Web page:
and Kitty fight, but finally he allows her to come along.
Levin’s confession to the priest brings religion out from
the background—where it has been consistently throughout Anna -Karenina—and
into focus in the foreground. Like many thinkers of his era, Tolstoy
was skeptical of religious faith but also yearned for its potential
for transcendence. In the novel, Tolstoy gives Levin—his namesake
in the novel, as Lev is Tolstoy’s first name—this same ambivalence
toward religion. Levin is a deeply soulful person, as we see in
his ecstasy in both farming and marriage. However, though he has
the spirituality that faith demands, he lacks belief in its dogma and
rituals. With characteristic candor, Levin tells the priest that
he doubts the existence of God—a remarkable statement even for Levin.
This contradiction, however, is exactly Tolstoy’s point: Levin is
in the church not because of faith but because of social convention,
as a confession certificate is required for marriage. Tolstoy invites
us to see religion as divided between spirituality on one hand and
social expectations on the other. He does not attack religion but merely
suggests that observance of its social institutions often replaces
Meanwhile, the account of Vronsky and Anna’s time in Italy hints
at the lovers’ future difficulties as refugees from Russian social conventions.
At first glance, they seem to live in an expatriate paradise: they
are wealthy, have servants and a beautiful palazzo, and pass their
time strolling and painting, with no enemies to attack or demean
their love. Anna is happier than she ever imagined, and Vronsky
feels that all his desires are satisfied. Nonetheless, there is trouble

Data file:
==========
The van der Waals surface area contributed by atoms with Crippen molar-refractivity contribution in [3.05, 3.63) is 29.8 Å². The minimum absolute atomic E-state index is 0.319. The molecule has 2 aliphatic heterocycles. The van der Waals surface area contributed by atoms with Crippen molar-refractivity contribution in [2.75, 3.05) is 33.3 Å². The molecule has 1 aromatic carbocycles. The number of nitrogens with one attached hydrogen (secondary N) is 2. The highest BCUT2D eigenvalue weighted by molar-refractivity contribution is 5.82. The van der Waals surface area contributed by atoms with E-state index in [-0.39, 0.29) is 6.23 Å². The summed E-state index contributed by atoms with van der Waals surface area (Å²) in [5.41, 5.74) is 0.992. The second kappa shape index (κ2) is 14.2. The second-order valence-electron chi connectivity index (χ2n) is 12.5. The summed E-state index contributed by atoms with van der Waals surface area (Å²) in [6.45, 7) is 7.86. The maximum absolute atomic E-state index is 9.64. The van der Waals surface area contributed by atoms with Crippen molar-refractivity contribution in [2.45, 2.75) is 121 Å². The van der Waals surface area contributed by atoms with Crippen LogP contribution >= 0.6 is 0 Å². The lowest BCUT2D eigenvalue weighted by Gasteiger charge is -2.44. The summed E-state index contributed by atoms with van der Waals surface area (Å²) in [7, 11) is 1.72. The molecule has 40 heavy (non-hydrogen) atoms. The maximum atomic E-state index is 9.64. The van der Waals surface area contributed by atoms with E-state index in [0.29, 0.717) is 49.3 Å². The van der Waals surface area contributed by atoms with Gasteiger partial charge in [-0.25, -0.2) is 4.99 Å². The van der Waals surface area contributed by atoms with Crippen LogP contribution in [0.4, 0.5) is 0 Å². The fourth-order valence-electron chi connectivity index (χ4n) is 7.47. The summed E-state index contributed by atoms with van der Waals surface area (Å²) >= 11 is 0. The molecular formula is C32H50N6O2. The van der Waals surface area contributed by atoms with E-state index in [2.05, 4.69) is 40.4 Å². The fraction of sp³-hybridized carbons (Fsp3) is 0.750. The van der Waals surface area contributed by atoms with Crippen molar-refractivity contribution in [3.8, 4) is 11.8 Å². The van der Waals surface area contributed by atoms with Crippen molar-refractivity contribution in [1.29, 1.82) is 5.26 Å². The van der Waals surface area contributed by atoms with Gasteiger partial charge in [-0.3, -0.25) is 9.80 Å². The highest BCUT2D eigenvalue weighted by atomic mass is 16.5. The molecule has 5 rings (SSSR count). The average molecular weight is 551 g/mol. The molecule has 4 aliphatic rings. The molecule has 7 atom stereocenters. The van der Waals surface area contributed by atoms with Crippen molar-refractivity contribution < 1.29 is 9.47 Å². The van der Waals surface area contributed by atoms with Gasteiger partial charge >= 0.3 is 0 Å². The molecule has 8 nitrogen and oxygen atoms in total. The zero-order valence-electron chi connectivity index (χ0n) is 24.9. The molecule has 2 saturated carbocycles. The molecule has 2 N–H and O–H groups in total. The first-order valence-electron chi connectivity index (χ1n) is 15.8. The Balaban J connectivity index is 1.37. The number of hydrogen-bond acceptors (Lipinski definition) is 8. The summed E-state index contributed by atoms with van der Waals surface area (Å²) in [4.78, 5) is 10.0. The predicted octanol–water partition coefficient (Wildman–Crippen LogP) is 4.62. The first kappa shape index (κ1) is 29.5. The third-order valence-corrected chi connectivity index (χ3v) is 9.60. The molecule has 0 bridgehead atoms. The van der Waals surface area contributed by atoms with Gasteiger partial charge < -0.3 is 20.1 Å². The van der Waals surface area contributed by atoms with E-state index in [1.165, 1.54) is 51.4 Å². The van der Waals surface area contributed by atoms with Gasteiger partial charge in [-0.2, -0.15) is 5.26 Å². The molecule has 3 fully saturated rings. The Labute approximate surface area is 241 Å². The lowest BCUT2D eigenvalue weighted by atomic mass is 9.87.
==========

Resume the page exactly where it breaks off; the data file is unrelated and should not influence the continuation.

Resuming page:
in this seeming paradise. Vronsky misses desire—in particular, we
feel he misses the professional ambitions that guided his life in
Russia. Even in exile, Russia draws the lovers back into its grip. Significantly,
the people important to Anna and Vronsky in Italy are Russians—Golenishchev
and Mikhailov. No Italians are significant enough to be named in
the novel. The painting that Vronsky loves most is not the portrait
of Jesus—a rebel like him and Anna—but rather a Russian landscape.
For all his love of Italy, Vronsky is pulled back toward the very
country where he and his lover are damned, defiled, and excluded.
Social conventions, we see, are not easy to escape. They are part
of us, and we continue to live within them even when suffering because
As Tolstoy continues to develop the plots involving Levin
and Anna in parallel, he invites us to compare the differing honeymoons of
the novel’s two recently formalized romantic relationships. Despite
the fact that Levin’s majestic church wedding contrasts starkly
with Anna’s scandalous flight to Italy, the two unions are surprisingly
similar. The difference between their respective legal statuses
hardly matters when we focus on their internal dynamics. Both couples
settle in the countryside, leaving behind social ambitions, and
both struggle with the disorientation that comes from having their
desires satisfied. Vronsky finds total satisfaction to be irksome,
and Levin admits to Kitty that he is discontented even though he
is happy. Both men are unable to do the work they dream of doing:
Vronsky is antsy after resigning from his regiment, and Levin cannot
bring himself to work on his book on agriculture. The similarities
between Vronky and Levin remind us not to exaggerate the importance
of Anna’s so-called immorality. Relationships are relationships
whether or not they bear social or religious stamps of approval.
Tolstoy encourages us to look beyond social rules and to examine
the inner workings of romantic unions with an open mind.
Ace your assignments with our guide to Anna Karenina!